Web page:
Organization of the Longwood Progressive Friends
In the late 17th C and much of the 18th C . there were Quakers who held slaves. By the late 18th C, virtually all Quaker meetings disowned any meeting member who did not manumit --free-- former slaves. Quakers then became uniformly opposed to slavery.
That opposition did not mean, however, that most Quakers participated in the Underground Railroad. Such actions were judged by many Quakers to be social/political activity, and the majority in many Meetings opposed such involvement.
Two such Meetings were the Kennett Friends Meeting and Marlborough Meeting, where the UGRR support and involvement of a minority of their members troubled the majority. People such as Isaac and Dinah Mendenhall, Hannah and John Cox, and various members of the Barnard family were made to feel unwelcome and isolated for their UGRR activity.
As a result, these active abolitionists decided in 1853 to form a new Meeting: the Pennsylvania Yearly Meeting of Progressive Friends, generally known as the Longwood Progressive Friend Meeting. Far from merely allowing involvement in social/political activity, this group encouraged and celebrated such progressive movements and welcomed speakers who were not Quakers--anathema to more conservative Friends.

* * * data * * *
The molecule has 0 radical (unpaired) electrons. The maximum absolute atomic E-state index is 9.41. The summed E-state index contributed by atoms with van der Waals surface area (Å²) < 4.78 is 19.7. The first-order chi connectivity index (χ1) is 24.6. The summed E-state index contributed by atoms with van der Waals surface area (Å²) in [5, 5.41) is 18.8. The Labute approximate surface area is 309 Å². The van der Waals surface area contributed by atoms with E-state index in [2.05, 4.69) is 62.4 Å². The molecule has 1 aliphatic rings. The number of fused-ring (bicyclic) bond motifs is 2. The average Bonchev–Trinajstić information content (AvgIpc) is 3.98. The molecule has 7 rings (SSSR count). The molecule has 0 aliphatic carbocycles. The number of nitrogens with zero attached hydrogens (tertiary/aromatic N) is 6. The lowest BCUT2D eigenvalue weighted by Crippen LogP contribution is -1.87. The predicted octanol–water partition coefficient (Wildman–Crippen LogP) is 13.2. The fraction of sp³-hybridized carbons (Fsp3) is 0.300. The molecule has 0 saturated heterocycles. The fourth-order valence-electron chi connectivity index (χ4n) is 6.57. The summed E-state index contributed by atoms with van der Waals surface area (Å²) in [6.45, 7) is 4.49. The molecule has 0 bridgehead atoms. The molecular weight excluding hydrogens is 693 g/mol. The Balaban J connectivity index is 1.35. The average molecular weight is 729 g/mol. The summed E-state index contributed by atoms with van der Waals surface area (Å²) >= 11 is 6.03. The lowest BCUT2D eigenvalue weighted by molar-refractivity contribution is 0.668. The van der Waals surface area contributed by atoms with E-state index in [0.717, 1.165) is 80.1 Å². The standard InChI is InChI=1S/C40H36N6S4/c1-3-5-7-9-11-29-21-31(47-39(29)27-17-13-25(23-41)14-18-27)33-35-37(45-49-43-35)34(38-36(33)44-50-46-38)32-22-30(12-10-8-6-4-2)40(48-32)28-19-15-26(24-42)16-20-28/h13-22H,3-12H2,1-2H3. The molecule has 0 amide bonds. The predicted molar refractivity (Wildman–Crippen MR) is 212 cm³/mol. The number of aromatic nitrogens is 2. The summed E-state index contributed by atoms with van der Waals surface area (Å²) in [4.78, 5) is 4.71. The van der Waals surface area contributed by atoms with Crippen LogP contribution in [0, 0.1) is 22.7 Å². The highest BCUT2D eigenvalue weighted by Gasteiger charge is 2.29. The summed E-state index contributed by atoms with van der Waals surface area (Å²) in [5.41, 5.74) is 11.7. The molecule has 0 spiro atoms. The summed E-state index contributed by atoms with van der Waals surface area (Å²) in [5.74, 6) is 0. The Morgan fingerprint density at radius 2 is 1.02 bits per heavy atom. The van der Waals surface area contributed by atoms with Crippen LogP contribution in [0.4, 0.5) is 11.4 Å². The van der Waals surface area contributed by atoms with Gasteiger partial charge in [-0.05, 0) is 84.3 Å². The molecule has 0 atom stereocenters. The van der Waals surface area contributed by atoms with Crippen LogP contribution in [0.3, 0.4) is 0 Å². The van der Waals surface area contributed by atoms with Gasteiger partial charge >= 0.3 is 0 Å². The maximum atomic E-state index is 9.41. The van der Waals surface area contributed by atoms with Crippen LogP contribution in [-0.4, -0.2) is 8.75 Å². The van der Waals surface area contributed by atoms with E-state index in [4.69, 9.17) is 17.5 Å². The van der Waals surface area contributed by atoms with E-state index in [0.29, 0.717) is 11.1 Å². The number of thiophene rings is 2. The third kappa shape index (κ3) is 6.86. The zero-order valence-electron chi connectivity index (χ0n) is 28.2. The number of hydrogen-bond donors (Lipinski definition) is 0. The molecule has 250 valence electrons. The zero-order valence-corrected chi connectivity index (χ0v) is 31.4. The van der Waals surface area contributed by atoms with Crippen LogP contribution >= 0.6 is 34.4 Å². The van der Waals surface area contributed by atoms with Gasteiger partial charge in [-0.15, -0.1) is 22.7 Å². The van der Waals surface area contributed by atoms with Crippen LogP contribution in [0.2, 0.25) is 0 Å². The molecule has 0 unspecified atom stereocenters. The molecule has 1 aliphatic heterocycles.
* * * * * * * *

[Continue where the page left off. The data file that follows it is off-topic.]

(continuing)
These Progressive Friends soon decided to build their own meeting house. The Coxes sold the LPFM land for a new building and the cemetery west of the house. By 1855 the house was completed. At this site a host of major speakers on matters of social reform--abolition, women's suffrage, temperance, penal and child labor reform--attracted large crowds, and the LPFM became an East Coast epicenter for progressive change.
LPFM was laid down in 1940, and the building was sold to Pierre S. du Pont.